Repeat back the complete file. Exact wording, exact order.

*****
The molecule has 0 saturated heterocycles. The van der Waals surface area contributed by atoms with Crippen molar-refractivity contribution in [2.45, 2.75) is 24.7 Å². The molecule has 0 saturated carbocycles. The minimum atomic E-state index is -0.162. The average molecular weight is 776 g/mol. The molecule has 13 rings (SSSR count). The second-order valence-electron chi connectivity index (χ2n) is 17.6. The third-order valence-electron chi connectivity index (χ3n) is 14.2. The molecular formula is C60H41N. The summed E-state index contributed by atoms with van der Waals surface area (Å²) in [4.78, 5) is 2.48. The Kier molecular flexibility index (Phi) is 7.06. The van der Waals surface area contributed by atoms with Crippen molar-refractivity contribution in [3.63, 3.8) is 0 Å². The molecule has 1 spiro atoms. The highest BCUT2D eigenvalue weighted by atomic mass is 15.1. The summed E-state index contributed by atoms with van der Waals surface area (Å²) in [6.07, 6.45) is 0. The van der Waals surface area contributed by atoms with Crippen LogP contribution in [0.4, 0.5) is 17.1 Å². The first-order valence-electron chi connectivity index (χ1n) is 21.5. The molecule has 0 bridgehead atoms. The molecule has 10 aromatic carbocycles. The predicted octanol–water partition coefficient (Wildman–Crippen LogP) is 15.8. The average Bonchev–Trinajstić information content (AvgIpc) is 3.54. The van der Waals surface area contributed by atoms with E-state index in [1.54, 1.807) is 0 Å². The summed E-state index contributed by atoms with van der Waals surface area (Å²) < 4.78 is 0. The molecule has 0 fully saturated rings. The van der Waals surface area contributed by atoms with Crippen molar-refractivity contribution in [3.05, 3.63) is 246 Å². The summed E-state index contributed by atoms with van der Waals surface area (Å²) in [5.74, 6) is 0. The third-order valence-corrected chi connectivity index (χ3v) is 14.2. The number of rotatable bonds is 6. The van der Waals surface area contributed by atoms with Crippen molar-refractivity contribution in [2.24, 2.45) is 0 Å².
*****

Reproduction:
The molecule has 0 saturated heterocycles. The van der Waals surface area contributed by atoms with Crippen molar-refractivity contribution in [2.45, 2.75) is 24.7 Å². The molecule has 0 saturated carbocycles. The minimum atomic E-state index is -0.162. The average molecular weight is 776 g/mol. The molecule has 13 rings (SSSR count). The second-order valence-electron chi connectivity index (χ2n) is 17.6. The third-order valence-electron chi connectivity index (χ3n) is 14.2. The molecular formula is C60H41N. The summed E-state index contributed by atoms with van der Waals surface area (Å²) in [4.78, 5) is 2.48. The Kier molecular flexibility index (Phi) is 7.06. The van der Waals surface area contributed by atoms with Crippen molar-refractivity contribution in [3.63, 3.8) is 0 Å². The molecule has 1 spiro atoms. The highest BCUT2D eigenvalue weighted by atomic mass is 15.1. The summed E-state index contributed by atoms with van der Waals surface area (Å²) in [6.07, 6.45) is 0. The van der Waals surface area contributed by atoms with Crippen LogP contribution in [0.4, 0.5) is 17.1 Å². The first-order valence-electron chi connectivity index (χ1n) is 21.5. The molecule has 0 bridgehead atoms. The molecule has 10 aromatic carbocycles. The predicted octanol–water partition coefficient (Wildman–Crippen LogP) is 15.8. The average Bonchev–Trinajstić information content (AvgIpc) is 3.54. The van der Waals surface area contributed by atoms with E-state index in [1.54, 1.807) is 0 Å². The summed E-state index contributed by atoms with van der Waals surface area (Å²) < 4.78 is 0. The molecule has 0 fully saturated rings. The van der Waals surface area contributed by atoms with Crippen molar-refractivity contribution in [3.05, 3.63) is 246 Å². The summed E-state index contributed by atoms with van der Waals surface area (Å²) in [5.74, 6) is 0. The third-order valence-corrected chi connectivity index (χ3v) is 14.2. The number of rotatable bonds is 6. The van der Waals surface area contributed by atoms with Crippen molar-refractivity contribution in [2.24, 2.45) is 0 Å².